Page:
Sunday, February 20, 2011


This is that most awkward of times, both the "best of" and the "worst of."

I'm between books.

For the past 10-12 weeks, I've been towed through my days by the ending sequences of PULPED, the book I finished last Tuesday. The closer I get to the end of a book, the more completely it dominates my consciousness.  If someone had thrown pop quizzes at me in the last month or so to see whether I knew what day of the week it was, I would have failed every time.

And then, at the very end, a sort of panic set in: This is going to be over soon.  I'm going to have to leave this story.  I managed to prolong the actual conclusion of the writing process by going back and papering over some of the scabbiest patches, but now even that's done.

I've even read it to my wife, and today was devoted to making the changes that emerged from that reading -- shortening the passages where I found myself speeding up, enlivening the pages that were met with snores.  Sharpening the sequences that had her sitting up and staring at me as I read.  Doing a little structural carpentry.  All that's finished.  The book has been sent to its beta readers.

Am I the only one here who goes through something like Kubler-Ross's (now largely discredited) stages of grief when a book is finished?  All the characters I've come to love and hate with such intensity over the past six months -- gone.  The landscape I've described in such detail (I could diagram the placement of every rock structure in the part of the Joshua Tree Monument where the first big action scene takes place) -- gone.  The ideas and concepts I've been twisting around like pipe-cleaner animals -- gone.

So what do I do now?

I know what I should do: I should go straight to work on the fifth Poke Rafferty book, now that it appears we have a publisher.  But I'm not Anthony Trollope.  Trollope worked five hours a day, no excuses, no matter where he was or what he was doing.  He wrote in stagecoaches, on sailing ships in the middle of the stormy Atlantic, on buckboards traveling the raw new roads of America.  If he finished a novel when he had four minutes remaining in his five-hour session, he put it aside, reached for a new piece of paper, dipped his pen, and started a new one.

Well, the hell with him.

I could celebrate the fact that I have my life back.  When I started PULPED, when I was pushing it uphill, trying to get the flywheel (as Haruki Murakami calls it) cranking, when I felt like every word weighed five pounds, my life was infinitely interesting, ripe and rich in unexplored territory.  It dispatched sirens on a regular basis to call to me.  Then the book enveloped me and surrounded me and began to turn itself inside out, the way a starfish turns itself inside out to ingest its prey, and my life no longer interested me.  What interested me was what was happening to Simeon and Madison, what was happening in Joshua Tree and in the Limbo that pulp-fiction series characters inhabit when their last book goes out of print and is pulped for newsprint.  And how the twain would meet, and what would happen when they did.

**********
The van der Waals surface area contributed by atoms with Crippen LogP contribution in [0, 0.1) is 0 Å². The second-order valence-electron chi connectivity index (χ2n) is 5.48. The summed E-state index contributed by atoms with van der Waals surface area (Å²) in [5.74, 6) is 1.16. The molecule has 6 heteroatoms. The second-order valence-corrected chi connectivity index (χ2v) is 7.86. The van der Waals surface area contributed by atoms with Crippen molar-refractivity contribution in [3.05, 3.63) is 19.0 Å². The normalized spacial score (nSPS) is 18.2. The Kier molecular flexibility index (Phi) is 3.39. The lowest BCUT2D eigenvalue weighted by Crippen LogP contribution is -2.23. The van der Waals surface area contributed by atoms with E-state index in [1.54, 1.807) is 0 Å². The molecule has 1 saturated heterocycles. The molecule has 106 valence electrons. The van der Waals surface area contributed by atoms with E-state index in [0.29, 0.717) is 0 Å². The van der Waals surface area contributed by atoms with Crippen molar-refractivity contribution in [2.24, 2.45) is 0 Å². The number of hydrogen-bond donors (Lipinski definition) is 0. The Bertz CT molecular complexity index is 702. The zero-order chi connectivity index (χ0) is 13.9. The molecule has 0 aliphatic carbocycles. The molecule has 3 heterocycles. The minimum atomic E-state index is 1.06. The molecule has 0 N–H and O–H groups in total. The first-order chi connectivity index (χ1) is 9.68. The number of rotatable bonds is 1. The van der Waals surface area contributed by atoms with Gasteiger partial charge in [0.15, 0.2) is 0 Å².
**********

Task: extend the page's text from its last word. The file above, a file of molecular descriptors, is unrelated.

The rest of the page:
What interested me was my book.  My life, right now, feels like black-and-white, and not very well shot, either.

I know, I know.  This too shall pass.  I love my wife and I love my life and . . . and there's this new book waiting for me.  I'm not there yet, but I can catch glimpses of it, sort of glimmering at me.

So -- what do you guys (in a non-gender-specific sense) do to recover from the ending of a book?


  1. Congratulations. Some publishing house had someone smart enough to recognize they would be fools not to welcome Poke and his family into their family.


  2. Tim,

    This is freaky. In ten minutes I must make a decision. Head off to Joshua Tree for a day with my brother and his family, OR sit by the pool in Palm Springs' sunshine concentrating on "[o]ld cigarette smoke, cheap perfume, sweat."

    Either way, I see it's going to be a Tim Hallinan day. And appropriately so, my friend, this is your year!

  3. Thank you, Beth. It's something of a relief to have a publisher, although I also have a twinge of regret at losing the e-book rights. Oh, well, I think Poke belongs in paper, and the publisher is a very good one.

    Jeff, Joshua Tree is magic, but so is a pool in the sunshine. It's going to be quite a bit cooler up there than it is in Palm Springs, so take a sweater or a jacket you can tie around your waist if you don't need it.

    I personally think the Monument is a holy landscape. I posted pictures of it earlier somewhere on this blog and also here, on my own blog:

    Have a great day whichever path you take.

  4. Congratulations Tim regarding the publisher - had to happen!

    bye Yrsa

  5. A provocative blog, Tim! Emptiness is what I felt when Death of the Mantis was finished last year. Sleep was what I craved when we completed the edits this year.

    Great, no GREAT news on the publisher.

    And just be careful what you say about my relatives!

    (Is he? Probably. But then, probably not!)

  6. liken it to post-partum...hope you go to Edgars and bring it BACK!!!